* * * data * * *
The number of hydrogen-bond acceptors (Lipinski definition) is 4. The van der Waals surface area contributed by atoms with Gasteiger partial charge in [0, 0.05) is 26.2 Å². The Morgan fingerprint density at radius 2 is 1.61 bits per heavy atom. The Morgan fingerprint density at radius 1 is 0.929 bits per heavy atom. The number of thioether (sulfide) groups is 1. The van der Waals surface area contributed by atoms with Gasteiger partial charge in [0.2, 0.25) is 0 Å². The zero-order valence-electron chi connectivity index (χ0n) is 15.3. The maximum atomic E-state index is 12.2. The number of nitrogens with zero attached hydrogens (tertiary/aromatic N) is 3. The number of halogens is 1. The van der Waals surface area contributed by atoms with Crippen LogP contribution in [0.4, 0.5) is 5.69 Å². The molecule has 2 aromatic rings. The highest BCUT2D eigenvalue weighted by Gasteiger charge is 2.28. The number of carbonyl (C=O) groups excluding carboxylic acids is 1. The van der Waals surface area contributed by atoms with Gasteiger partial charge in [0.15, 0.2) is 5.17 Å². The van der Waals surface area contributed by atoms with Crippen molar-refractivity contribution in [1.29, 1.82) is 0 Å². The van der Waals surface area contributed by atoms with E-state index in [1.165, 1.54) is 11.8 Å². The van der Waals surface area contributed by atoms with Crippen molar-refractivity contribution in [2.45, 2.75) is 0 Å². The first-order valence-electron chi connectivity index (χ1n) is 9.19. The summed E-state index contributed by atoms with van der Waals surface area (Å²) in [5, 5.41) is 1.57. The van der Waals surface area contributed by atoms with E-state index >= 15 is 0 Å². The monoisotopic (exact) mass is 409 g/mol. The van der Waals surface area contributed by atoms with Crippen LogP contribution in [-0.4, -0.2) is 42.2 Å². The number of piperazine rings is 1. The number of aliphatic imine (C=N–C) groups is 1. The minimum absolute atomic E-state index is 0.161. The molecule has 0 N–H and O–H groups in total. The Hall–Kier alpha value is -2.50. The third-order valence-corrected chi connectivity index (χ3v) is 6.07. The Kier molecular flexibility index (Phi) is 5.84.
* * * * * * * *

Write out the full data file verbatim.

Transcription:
The number of hydrogen-bond acceptors (Lipinski definition) is 4. The van der Waals surface area contributed by atoms with Gasteiger partial charge in [0, 0.05) is 26.2 Å². The Morgan fingerprint density at radius 2 is 1.61 bits per heavy atom. The Morgan fingerprint density at radius 1 is 0.929 bits per heavy atom. The number of thioether (sulfide) groups is 1. The van der Waals surface area contributed by atoms with Gasteiger partial charge in [0.2, 0.25) is 0 Å². The zero-order valence-electron chi connectivity index (χ0n) is 15.3. The maximum atomic E-state index is 12.2. The number of nitrogens with zero attached hydrogens (tertiary/aromatic N) is 3. The number of halogens is 1. The van der Waals surface area contributed by atoms with Crippen LogP contribution in [0.4, 0.5) is 5.69 Å². The molecule has 2 aromatic rings. The highest BCUT2D eigenvalue weighted by Gasteiger charge is 2.28. The number of carbonyl (C=O) groups excluding carboxylic acids is 1. The van der Waals surface area contributed by atoms with Gasteiger partial charge in [0.15, 0.2) is 5.17 Å². The van der Waals surface area contributed by atoms with Crippen molar-refractivity contribution in [1.29, 1.82) is 0 Å². The van der Waals surface area contributed by atoms with E-state index in [1.165, 1.54) is 11.8 Å². The van der Waals surface area contributed by atoms with Crippen molar-refractivity contribution in [2.45, 2.75) is 0 Å². The first-order valence-electron chi connectivity index (χ1n) is 9.19. The summed E-state index contributed by atoms with van der Waals surface area (Å²) in [5, 5.41) is 1.57. The van der Waals surface area contributed by atoms with E-state index >= 15 is 0 Å². The monoisotopic (exact) mass is 409 g/mol. The van der Waals surface area contributed by atoms with Crippen LogP contribution in [-0.4, -0.2) is 42.2 Å². The number of piperazine rings is 1. The number of aliphatic imine (C=N–C) groups is 1. The minimum absolute atomic E-state index is 0.161. The molecule has 0 N–H and O–H groups in total. The Hall–Kier alpha value is -2.50. The third-order valence-corrected chi connectivity index (χ3v) is 6.07. The Kier molecular flexibility index (Phi) is 5.84.